Sequences were aligned to the reference using BWA via the LongRanger-Align function (longranger v. 2.1.3). Variants were called using GATK HaplotypeCaller (GATK version 3.5.0) and filtered for quality (QD > 5), strand bias (FS < 60), and read position (RankSum < 8). Only biallelic SNPs were used for subsequent analyses. Previously generated 10X library sequence was included from the reference Liverpool colony as described in Matthews et al. [34].

Additional sequence sets were obtained from Genbank for two further outgroup species to allow the determination of derived alleles in our colony samples. Aedes albopictus (SRA project: SRP064281) and Aedes bromeliae (SRA project: SRP092518) were both aligned and called in the same manner. Two resultant callsets were produced: the first with SNPs that could be reliably called across all 8 of our colonies (colony callset), and the second for SNPs that could be called in all colony samples and the two outgroup species (conserved callset).

Chromosomal inversion detection

The full Long Ranger “WGS” pipeline (Long Ranger v.2.1.5) was run on all samples, with memory overrides for both the SNP/INDEL phasing and SV calling stages required due to the high heterozygosity found in these samples. The pipeline was run with the pre-called VCF from the prior variant calling ensuring that the same sites were genotyped and phased in all samples. A second SV calling pipeline, GROC-SVs, was run on the BWA alignments generated for variant calling. Long Ranger was run with both repeatmasked and unmasked references to account for potential TE-associated false positives. Structural variants were compared between each individual and both methods and were merged if they showed a 95% pairwise overlap in position.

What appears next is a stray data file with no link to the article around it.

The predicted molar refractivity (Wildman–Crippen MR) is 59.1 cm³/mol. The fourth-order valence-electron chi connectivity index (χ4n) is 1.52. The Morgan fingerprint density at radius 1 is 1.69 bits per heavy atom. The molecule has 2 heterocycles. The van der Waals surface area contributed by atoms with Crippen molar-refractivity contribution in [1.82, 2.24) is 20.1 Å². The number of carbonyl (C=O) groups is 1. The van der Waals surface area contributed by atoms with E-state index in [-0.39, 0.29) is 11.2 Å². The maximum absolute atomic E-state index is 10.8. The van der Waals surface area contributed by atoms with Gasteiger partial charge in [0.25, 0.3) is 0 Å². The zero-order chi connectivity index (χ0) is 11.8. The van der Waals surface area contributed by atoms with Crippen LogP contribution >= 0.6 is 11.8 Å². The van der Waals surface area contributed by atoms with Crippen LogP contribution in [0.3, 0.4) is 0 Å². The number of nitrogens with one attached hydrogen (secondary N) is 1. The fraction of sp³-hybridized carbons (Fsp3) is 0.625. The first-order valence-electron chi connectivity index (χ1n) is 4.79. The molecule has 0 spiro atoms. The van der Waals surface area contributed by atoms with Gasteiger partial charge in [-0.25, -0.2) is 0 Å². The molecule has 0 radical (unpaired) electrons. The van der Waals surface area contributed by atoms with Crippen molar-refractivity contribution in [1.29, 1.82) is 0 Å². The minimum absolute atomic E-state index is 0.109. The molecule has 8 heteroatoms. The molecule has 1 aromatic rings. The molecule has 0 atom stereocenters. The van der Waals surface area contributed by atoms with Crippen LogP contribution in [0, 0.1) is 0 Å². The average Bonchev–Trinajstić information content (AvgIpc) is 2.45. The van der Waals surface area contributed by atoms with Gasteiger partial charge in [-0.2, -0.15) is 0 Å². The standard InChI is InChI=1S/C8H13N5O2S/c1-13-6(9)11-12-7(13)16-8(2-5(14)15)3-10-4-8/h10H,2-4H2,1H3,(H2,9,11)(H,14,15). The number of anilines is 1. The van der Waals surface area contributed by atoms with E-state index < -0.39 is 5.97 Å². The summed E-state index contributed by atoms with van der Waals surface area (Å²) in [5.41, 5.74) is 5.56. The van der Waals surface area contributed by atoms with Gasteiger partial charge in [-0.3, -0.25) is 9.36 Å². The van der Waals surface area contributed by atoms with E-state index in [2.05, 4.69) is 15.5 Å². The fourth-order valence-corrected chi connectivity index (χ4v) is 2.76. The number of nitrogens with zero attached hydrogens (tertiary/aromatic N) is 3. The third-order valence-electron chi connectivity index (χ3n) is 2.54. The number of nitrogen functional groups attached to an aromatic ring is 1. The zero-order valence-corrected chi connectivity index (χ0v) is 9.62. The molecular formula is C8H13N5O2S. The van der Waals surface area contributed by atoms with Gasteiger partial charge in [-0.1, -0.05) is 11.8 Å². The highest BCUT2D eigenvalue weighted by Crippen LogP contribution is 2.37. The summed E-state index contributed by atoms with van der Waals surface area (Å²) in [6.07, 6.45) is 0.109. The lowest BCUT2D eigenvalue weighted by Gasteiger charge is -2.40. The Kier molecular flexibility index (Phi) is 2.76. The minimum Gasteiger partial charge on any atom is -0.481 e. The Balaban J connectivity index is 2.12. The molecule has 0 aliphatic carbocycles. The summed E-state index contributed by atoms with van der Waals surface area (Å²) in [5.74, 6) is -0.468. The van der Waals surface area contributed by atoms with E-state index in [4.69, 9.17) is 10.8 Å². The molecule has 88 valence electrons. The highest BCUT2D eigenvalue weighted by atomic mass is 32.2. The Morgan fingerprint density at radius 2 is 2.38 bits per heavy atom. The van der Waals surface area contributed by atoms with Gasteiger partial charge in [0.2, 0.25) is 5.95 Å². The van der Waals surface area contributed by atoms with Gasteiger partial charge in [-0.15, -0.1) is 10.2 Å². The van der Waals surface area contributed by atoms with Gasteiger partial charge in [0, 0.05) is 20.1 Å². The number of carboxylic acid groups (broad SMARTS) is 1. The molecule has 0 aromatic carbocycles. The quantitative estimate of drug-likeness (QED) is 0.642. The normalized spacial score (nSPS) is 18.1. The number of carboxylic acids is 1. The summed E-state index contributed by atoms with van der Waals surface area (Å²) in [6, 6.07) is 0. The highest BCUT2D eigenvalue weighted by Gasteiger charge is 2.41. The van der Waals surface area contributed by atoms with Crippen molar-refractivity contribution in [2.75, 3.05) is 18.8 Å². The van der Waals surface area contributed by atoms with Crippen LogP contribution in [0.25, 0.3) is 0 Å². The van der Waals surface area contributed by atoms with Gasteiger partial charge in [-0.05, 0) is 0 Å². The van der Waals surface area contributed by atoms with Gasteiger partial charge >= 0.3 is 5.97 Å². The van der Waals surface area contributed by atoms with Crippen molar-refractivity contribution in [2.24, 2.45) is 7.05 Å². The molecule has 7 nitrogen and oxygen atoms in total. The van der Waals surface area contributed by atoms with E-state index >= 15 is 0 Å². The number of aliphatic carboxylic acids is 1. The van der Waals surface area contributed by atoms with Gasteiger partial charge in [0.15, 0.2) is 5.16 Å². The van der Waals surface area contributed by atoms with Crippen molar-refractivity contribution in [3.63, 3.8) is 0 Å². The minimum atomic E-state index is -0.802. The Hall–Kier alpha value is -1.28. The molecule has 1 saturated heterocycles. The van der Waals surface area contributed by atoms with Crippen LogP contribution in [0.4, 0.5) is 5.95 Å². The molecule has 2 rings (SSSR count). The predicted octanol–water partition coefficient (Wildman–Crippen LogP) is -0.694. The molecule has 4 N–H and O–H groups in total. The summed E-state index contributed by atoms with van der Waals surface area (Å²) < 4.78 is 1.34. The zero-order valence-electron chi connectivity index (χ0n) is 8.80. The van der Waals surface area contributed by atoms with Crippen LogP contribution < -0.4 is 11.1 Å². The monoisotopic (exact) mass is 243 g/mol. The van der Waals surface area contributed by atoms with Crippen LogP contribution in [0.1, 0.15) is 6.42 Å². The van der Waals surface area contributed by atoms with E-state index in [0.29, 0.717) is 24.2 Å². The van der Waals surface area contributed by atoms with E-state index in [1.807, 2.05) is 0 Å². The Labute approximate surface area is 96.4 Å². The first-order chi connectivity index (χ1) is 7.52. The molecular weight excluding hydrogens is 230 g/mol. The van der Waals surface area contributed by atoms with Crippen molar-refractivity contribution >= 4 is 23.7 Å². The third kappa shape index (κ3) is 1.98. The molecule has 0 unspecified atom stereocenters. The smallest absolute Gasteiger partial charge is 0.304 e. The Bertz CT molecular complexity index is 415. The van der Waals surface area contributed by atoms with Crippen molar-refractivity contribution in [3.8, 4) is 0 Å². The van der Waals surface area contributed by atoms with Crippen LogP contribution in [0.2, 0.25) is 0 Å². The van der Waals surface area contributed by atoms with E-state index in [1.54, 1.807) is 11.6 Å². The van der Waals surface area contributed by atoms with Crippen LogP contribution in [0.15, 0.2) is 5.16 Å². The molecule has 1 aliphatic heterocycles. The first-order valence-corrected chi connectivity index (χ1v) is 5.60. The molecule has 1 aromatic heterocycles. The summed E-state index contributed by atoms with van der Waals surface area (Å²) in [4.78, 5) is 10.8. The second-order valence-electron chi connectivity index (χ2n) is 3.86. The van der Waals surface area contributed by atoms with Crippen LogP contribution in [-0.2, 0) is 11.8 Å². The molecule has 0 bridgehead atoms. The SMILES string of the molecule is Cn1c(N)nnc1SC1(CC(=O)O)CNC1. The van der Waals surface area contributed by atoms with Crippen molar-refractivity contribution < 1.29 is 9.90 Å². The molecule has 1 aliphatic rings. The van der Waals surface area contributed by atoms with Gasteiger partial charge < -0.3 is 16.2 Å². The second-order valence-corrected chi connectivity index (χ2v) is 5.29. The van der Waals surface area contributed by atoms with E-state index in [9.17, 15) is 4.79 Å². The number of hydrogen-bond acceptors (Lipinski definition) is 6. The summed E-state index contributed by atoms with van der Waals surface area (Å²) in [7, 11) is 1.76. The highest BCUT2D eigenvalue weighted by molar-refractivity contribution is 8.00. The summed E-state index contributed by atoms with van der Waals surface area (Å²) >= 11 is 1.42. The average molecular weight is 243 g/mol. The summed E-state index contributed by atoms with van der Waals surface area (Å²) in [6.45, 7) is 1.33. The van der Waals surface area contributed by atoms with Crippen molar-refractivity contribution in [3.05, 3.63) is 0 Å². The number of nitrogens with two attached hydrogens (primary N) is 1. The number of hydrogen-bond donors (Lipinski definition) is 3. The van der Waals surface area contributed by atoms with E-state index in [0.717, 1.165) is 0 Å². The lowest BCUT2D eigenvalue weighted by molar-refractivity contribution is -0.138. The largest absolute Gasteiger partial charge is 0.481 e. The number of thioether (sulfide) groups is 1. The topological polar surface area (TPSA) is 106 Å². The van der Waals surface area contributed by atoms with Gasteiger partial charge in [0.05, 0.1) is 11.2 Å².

Phasing

10X-phased genotypes were also generated via the Long Ranger pipeline. Haplotypes generated by Long Ranger vary in size depending on the level of heterozygosity in the region, since variants that are significantly more distant than our typical molecule size cannot be efficiently phased. In regions where one sample showed a long pair of haplotypes, haplotypes in other samples within the same colony were compared in order of descending size; a haplotype was only considered novel if it showed more than 1 SNP difference per kilobase. Regions that showed less than this degree of divergence from a longer haplotype were also assumed to derive from that same founder haplotype.

After examination of the levels of hybridization within the Rabai colonies, this was also repeated across all nine samples from Rabai, enabling reconstruction of hybrid haplotypes and more detailed examination of the introgressed genotypes.

For the conserved callset, including A. albopictus/A. bromeliae, statistical phasing was performed via SHAPEIT (v2.837) allowing us to determine phylogenies for individual haplotypes.

Validation

Due to the large number of chromosomal inversion candidate regions detected, and the high probability of TE-related false positives, we took an aggressive approach to inversion validation in which independent confirmation of both breakpoints was required for validation. Breakpoint reconstruction took two forms: breakpoints could be reassembled de novo or long-read sequence could be aligned across the inverted breakpoint.